Saturday, April 30, 2011

Impressions from East Africa: food

I can tell you what I haven't seen in Africa yet:  not a single American fast food chain.  This isnt to say that they don't have any similar things.  I guess there are a few local fast food type places in Nairobi, although I didn't see them.  Also, lots of restaurants serve fried potatoes ("chips" they call them, as in Britain, instead of "French fries").

I haven't been able to really nail down a specific culinary style since I've been here, but the food is very tasty.  Cooked spinach seems to be common and that is one of my favorites.  Rice is standard at every meal.  Lentils and potatoes make frequent appearances.  At Saids house, his wife (Mama Kay) made a spicy red dish with meat and sauce that was excellent over rice.  Because of the amazing weather here, produce is outstanding and fruit is amazing.   Oddly, they don't seem to eat much salad despite all of the fresh vegetables.  I haven't seen anyone growing lettuce.  Actually, I only had my first salad of the trip at Dr Hansen's house, our 7th day in Africa.

When touring the hospital a couple days ago, Dr Hansen was saying how he almost never sees precocious puberty in children in Africa.  As for my own observations, I have seen very few under-nourished children since being here, but also I don't think I've seen a single over-weight child, let alone an obese one.

We were talking about the precocious puberty that we see in the states the other day.  It seems, anecdotally, more common in the African American community, and I bet there are stats to back that up.  It definitely affects Americans of all types, though.  Being here has pretty clearly demonstrated that it has nothing to do with being of African ancestry*, so it must be something about being of African ancestry in America.  Well, African Americans are more likely to be of lower socioeconomic status, and quality of diet decreases with socioeconomic status.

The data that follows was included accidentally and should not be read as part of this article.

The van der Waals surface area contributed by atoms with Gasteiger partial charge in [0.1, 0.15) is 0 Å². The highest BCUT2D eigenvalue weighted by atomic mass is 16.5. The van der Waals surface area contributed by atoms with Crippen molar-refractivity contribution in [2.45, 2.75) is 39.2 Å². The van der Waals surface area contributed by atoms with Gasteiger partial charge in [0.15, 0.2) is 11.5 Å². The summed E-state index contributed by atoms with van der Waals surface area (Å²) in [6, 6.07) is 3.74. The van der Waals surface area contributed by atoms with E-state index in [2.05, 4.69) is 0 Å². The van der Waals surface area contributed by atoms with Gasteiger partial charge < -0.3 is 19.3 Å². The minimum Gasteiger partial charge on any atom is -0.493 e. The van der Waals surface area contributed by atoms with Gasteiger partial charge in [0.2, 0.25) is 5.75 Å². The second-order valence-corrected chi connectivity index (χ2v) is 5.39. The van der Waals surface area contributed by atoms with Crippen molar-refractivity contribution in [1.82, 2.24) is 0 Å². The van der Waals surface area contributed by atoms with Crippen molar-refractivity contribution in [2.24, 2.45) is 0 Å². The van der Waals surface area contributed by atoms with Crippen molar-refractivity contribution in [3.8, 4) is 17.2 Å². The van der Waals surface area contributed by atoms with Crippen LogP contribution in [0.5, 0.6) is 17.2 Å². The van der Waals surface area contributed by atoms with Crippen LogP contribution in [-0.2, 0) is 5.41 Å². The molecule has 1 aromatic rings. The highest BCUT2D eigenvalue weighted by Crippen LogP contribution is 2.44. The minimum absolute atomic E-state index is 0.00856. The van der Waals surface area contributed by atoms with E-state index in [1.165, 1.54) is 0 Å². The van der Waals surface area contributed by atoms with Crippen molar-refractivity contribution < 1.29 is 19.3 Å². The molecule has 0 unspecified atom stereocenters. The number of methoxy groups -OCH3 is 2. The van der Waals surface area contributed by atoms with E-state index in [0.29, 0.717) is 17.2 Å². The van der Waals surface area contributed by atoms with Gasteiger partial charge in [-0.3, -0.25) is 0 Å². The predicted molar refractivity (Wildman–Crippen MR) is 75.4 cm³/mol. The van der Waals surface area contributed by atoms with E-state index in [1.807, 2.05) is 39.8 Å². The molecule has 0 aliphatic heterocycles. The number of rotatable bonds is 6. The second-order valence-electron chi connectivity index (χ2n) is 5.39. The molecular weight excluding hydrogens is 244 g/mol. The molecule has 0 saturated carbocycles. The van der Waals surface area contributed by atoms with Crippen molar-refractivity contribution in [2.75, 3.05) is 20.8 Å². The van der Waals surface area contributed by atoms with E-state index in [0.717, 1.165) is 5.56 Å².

So what is it about the American diet that causes precocious puberty?  One culprit could be the antibiotics and growth hormones we pump in our food.  As Colleen pointed out, a chicken breast in Africa is much smaller than an American chicken breast.  Here, the chickens just wander around the fields all day eating bugs.  In America, chickens are manufactured.  Their breasts are so big they sometimes can't even walk.  Alternatively, the precocious puberty could just as easily be related to the number of calories American children get, and from where.  Simply over eating might encourage premature development.

There are a lot of claims about what American food is doing to American children.  Its hard to figure out what is hype and what is real.  Seeing a place like Tanzania provides a helpful contrast.   The food is mostly locally grown.  The cows and goats actually eat grass instead of growth hormone-infused corn.  The chickens are essentially feral.  The food is home cooked, and not from chain restaurants.  It becomes much easier to see what American food is doing to American children.

Obviously, American food has been negatively influencing American adults, too.  I had put on 10-15 pounds over the last year that was just not going away; I wouldn't be surprised if half of it was gone when I get home, if not all of it (my weight easily fluctuated).  Dr Hansen has lost forty pounds since being here.  So if anyone is struggling with their weight, just move here.  I've heard that McDonalds wants to expand onto this continent.  They should do Africans a favor, and not.  There are enough challenges here to deal with already.  The last thing Africa needs is an obesity epidemic driven by American government-subsidized industrially processed food.

No comments: